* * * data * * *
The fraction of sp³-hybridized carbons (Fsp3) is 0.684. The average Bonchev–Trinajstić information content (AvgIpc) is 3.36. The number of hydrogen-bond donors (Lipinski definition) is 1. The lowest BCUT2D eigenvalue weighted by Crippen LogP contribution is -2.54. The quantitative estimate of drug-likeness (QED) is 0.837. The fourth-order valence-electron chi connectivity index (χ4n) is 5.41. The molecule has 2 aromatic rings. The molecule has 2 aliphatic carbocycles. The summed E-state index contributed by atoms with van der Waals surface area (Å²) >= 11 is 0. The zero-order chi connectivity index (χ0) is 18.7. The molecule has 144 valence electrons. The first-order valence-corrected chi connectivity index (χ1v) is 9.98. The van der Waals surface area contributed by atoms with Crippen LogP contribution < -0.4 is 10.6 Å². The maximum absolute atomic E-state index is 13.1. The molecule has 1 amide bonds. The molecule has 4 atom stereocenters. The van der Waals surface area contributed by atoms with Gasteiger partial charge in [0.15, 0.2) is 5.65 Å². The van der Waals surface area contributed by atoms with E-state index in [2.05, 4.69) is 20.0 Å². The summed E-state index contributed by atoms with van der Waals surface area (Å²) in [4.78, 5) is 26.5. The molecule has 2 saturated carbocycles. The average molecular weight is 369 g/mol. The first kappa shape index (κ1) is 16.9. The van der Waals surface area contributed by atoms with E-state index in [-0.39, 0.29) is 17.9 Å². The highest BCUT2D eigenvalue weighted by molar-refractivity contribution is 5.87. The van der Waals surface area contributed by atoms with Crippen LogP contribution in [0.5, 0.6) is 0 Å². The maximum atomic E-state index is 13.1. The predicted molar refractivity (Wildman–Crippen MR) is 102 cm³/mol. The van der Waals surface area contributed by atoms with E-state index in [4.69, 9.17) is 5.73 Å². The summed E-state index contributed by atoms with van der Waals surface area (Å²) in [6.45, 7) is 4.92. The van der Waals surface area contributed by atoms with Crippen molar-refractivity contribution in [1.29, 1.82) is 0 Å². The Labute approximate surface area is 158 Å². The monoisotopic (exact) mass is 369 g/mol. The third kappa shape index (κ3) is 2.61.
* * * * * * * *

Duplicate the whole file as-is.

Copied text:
The fraction of sp³-hybridized carbons (Fsp3) is 0.684. The average Bonchev–Trinajstić information content (AvgIpc) is 3.36. The number of hydrogen-bond donors (Lipinski definition) is 1. The lowest BCUT2D eigenvalue weighted by Crippen LogP contribution is -2.54. The quantitative estimate of drug-likeness (QED) is 0.837. The fourth-order valence-electron chi connectivity index (χ4n) is 5.41. The molecule has 2 aromatic rings. The molecule has 2 aliphatic carbocycles. The summed E-state index contributed by atoms with van der Waals surface area (Å²) >= 11 is 0. The zero-order chi connectivity index (χ0) is 18.7. The molecule has 144 valence electrons. The first-order valence-corrected chi connectivity index (χ1v) is 9.98. The van der Waals surface area contributed by atoms with Crippen LogP contribution < -0.4 is 10.6 Å². The maximum absolute atomic E-state index is 13.1. The molecule has 1 amide bonds. The molecule has 4 atom stereocenters. The van der Waals surface area contributed by atoms with Gasteiger partial charge in [0.15, 0.2) is 5.65 Å². The van der Waals surface area contributed by atoms with E-state index in [2.05, 4.69) is 20.0 Å². The summed E-state index contributed by atoms with van der Waals surface area (Å²) in [4.78, 5) is 26.5. The molecule has 2 saturated carbocycles. The average molecular weight is 369 g/mol. The first kappa shape index (κ1) is 16.9. The van der Waals surface area contributed by atoms with E-state index in [-0.39, 0.29) is 17.9 Å². The highest BCUT2D eigenvalue weighted by molar-refractivity contribution is 5.87. The van der Waals surface area contributed by atoms with Crippen LogP contribution in [0.5, 0.6) is 0 Å². The maximum atomic E-state index is 13.1. The predicted molar refractivity (Wildman–Crippen MR) is 102 cm³/mol. The van der Waals surface area contributed by atoms with E-state index in [4.69, 9.17) is 5.73 Å². The summed E-state index contributed by atoms with van der Waals surface area (Å²) in [6.45, 7) is 4.92. The van der Waals surface area contributed by atoms with Crippen molar-refractivity contribution in [1.29, 1.82) is 0 Å². The Labute approximate surface area is 158 Å². The monoisotopic (exact) mass is 369 g/mol. The third kappa shape index (κ3) is 2.61.